Tuesday, November 19, 2013

LCS Report Card

As reported by the Wall Street Journal online site (1), the Navy has received an early report on the performance of the USS Freedom, LCS-1, Singapore deployment.  As we’ve discussed on this blog, Freedom has suffered from generator failures, blackouts, power outages, leaking piping, flooding, propulsion, and steering problems among other lowlights.  The ship has had to routinely carry several tech reps to assist with maintenance.  From the article,

“When Navy leaders were given an expedited assessment on the ship's performance last week, they found the scope of those problems to be "a little stunning," says Rear Adm. Tom Rowden, the Navy's director of surface warfare.”

As the demonstrated shortcomings of the LCS are becoming more apparent, Navy officials continue to ratchet down the expectations and offer revisionist history.  Again, from the article,

“Some Navy officials have distanced themselves from one original selling point: the ability to shift between missions in 72 hours.  "I'm not sure that I ever bought into that concept at all," says Vice Adm. Richard Hunt, who led a council created last year to review the littoral-ship program.”

You never bought into it.  Sure ...  I believe you.

Another issue that has surfaced is the automated maintenance reporting system.  The ship collects large amounts of data on a continuous basis with the data being automatically communicated back to the shore based support facility so as to facilitate the needed maintenance and repairs when the ship returns to port.  However, the maintenance reporting system has suffered from bandwidth issues causing data reporting to be delayed for many days or more.

As the evidence mounts against the LCS, the Navy’s public support for the program seems to increase proportionally.  The Navy seems determined to ride this program right to the bitter end.



9 comments:

  1. The LCS works fine in group with an SSGN or a Zumwalt. It was just never designed to be more than a sensor and helicopter platform. The additional attributed features are optional.
    An SSGN is the hardest to kill strike capability. Give it a couple of LCS as surface helicopter and sensor platforms and you can outfight most surface forces. However, the LCS has still a critical weakness in self-defence and group defence.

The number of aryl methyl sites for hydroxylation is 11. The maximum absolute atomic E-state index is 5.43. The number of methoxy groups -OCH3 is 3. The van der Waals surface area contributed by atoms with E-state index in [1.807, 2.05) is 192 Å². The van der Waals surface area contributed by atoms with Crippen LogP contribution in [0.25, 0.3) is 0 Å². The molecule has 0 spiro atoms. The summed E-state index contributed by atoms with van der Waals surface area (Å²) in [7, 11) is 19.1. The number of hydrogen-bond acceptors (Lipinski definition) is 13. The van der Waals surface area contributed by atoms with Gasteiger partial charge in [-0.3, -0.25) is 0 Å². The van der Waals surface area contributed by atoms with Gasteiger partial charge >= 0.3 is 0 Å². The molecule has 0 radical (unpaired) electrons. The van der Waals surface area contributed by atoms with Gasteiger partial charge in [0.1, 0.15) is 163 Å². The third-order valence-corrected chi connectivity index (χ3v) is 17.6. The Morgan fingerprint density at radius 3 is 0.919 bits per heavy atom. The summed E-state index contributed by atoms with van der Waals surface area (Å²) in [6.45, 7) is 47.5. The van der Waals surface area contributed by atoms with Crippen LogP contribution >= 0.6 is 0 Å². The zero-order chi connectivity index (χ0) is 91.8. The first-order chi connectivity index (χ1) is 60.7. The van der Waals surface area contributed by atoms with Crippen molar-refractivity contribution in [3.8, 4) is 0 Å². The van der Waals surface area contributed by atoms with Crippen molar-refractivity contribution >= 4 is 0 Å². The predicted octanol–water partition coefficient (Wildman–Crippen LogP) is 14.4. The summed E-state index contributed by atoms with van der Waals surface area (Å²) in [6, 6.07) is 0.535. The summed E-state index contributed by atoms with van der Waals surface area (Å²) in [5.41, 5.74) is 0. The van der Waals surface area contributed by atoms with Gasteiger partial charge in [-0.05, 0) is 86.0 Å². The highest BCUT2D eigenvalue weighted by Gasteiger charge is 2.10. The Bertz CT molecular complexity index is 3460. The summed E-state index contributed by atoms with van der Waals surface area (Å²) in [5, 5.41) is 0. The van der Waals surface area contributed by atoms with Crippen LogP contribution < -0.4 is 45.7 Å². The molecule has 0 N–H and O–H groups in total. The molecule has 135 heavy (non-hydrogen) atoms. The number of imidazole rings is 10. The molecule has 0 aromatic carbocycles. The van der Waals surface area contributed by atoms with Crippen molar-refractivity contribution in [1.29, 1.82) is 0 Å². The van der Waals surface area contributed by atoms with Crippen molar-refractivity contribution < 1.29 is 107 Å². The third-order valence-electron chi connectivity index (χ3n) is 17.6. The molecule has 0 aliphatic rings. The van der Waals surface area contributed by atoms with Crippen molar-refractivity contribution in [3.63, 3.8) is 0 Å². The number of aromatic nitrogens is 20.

Further development for the LCS are likely MCM enhancement, commando integration and surface and air defence capability.
    Add to this an improved heavy strike version derived from the Zumwalt with submerged missile containers and lots of SSGN and you have the future of the USN with a strike capability that can not be eliminated by striking at the surface sensor vessels. That would just raise an alarm and doom the opponent who gave away his presence. Instead, the SSGN must be hunted to eliminate the strike capability. Same goes for the Zumwalt. These underwater hulls can only safely be hit by torpedoes, reducing the range for attacks.
    The financial bonus is that small ships need less personnel and large ships need less personnel per ship volume. For the same strike and sensor capability overall constant costs can be reduced. That's why the LCS is the result of a study on networked forces. It is meant to be a way of replacing vessels with all on board by a better network that as a combination outperforms them. In respect to strike capability this has been achieved via the many helicopters on the LCS with sensor input for SSGN and Zumwalt. The remaining problems with this LCS have been outlined, the lCS is not yet ready as a full escort within such a network. When it matures to escort capability, there will be no better naval network system than LCS, SSGN and Zumwalt with lots of flattops. The interim solution is to have legacy destroyers and cruiser protect the flattops.

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    1. Kurt, to be fair, the LCS was designed to be much, much more than a sensor and helo platform. I've got the original descriptions and Powerpoint slides and they clearly show that the Navy envisioned the LCS as an immensely powerful vessel that would not only protect the littoral battlespace but lead the way in amphibious assaults by rapidly clearing the waters and beaches of mines and obstacles, provide a dominant anti-surface offensive and defensive capability, establish an impenetrable anti-submarine barrier, and would project a devastating land attack capability as well as acting as a network node to enable a region wide dominance by other platforms.